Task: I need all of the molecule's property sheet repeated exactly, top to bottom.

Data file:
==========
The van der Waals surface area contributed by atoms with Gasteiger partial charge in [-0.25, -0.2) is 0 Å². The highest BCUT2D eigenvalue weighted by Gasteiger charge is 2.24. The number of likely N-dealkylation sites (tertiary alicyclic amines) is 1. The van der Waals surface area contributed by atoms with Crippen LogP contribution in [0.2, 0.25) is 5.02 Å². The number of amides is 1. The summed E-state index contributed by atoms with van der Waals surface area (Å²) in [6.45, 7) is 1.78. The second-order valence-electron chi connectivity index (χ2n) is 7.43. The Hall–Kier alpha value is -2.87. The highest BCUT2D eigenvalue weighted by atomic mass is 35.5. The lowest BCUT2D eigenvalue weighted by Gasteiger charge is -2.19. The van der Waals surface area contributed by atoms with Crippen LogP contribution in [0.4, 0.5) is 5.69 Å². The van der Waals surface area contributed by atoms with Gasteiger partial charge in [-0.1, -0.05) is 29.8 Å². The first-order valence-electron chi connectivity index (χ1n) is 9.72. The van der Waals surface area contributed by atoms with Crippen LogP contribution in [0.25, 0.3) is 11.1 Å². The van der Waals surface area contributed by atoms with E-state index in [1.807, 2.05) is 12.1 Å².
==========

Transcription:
The van der Waals surface area contributed by atoms with Gasteiger partial charge in [-0.25, -0.2) is 0 Å². The highest BCUT2D eigenvalue weighted by Gasteiger charge is 2.24. The number of likely N-dealkylation sites (tertiary alicyclic amines) is 1. The van der Waals surface area contributed by atoms with Crippen LogP contribution in [0.2, 0.25) is 5.02 Å². The number of amides is 1. The summed E-state index contributed by atoms with van der Waals surface area (Å²) in [6.45, 7) is 1.78. The second-order valence-electron chi connectivity index (χ2n) is 7.43. The Hall–Kier alpha value is -2.87. The highest BCUT2D eigenvalue weighted by atomic mass is 35.5. The lowest BCUT2D eigenvalue weighted by Gasteiger charge is -2.19. The van der Waals surface area contributed by atoms with Crippen LogP contribution in [0.4, 0.5) is 5.69 Å². The van der Waals surface area contributed by atoms with Gasteiger partial charge in [-0.1, -0.05) is 29.8 Å². The first-order valence-electron chi connectivity index (χ1n) is 9.72. The van der Waals surface area contributed by atoms with Crippen LogP contribution in [0.25, 0.3) is 11.1 Å². The van der Waals surface area contributed by atoms with E-state index in [1.807, 2.05) is 12.1 Å².